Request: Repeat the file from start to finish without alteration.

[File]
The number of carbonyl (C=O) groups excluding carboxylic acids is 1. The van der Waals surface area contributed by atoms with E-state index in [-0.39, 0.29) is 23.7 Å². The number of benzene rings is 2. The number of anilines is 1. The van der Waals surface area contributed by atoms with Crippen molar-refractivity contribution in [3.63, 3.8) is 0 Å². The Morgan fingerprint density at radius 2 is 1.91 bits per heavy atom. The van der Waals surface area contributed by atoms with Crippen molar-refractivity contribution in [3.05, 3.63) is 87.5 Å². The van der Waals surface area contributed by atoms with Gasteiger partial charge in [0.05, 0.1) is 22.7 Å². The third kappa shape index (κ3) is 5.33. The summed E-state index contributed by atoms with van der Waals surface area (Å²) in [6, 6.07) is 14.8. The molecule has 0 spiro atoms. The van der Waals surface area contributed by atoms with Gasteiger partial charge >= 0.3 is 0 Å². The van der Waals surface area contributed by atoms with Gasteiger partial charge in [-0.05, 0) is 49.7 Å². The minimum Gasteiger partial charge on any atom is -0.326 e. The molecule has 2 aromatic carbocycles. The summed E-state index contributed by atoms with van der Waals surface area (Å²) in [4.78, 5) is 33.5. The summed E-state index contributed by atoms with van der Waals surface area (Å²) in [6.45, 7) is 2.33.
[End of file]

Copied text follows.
The number of carbonyl (C=O) groups excluding carboxylic acids is 1. The van der Waals surface area contributed by atoms with E-state index in [-0.39, 0.29) is 23.7 Å². The number of benzene rings is 2. The number of anilines is 1. The van der Waals surface area contributed by atoms with Crippen molar-refractivity contribution in [3.63, 3.8) is 0 Å². The Morgan fingerprint density at radius 2 is 1.91 bits per heavy atom. The van der Waals surface area contributed by atoms with Crippen molar-refractivity contribution in [3.05, 3.63) is 87.5 Å². The van der Waals surface area contributed by atoms with Gasteiger partial charge in [0.05, 0.1) is 22.7 Å². The third kappa shape index (κ3) is 5.33. The summed E-state index contributed by atoms with van der Waals surface area (Å²) in [6, 6.07) is 14.8. The molecule has 0 spiro atoms. The van der Waals surface area contributed by atoms with Gasteiger partial charge >= 0.3 is 0 Å². The van der Waals surface area contributed by atoms with Gasteiger partial charge in [-0.05, 0) is 49.7 Å². The minimum Gasteiger partial charge on any atom is -0.326 e. The molecule has 2 aromatic carbocycles. The summed E-state index contributed by atoms with van der Waals surface area (Å²) in [4.78, 5) is 33.5. The summed E-state index contributed by atoms with van der Waals surface area (Å²) in [6.45, 7) is 2.33.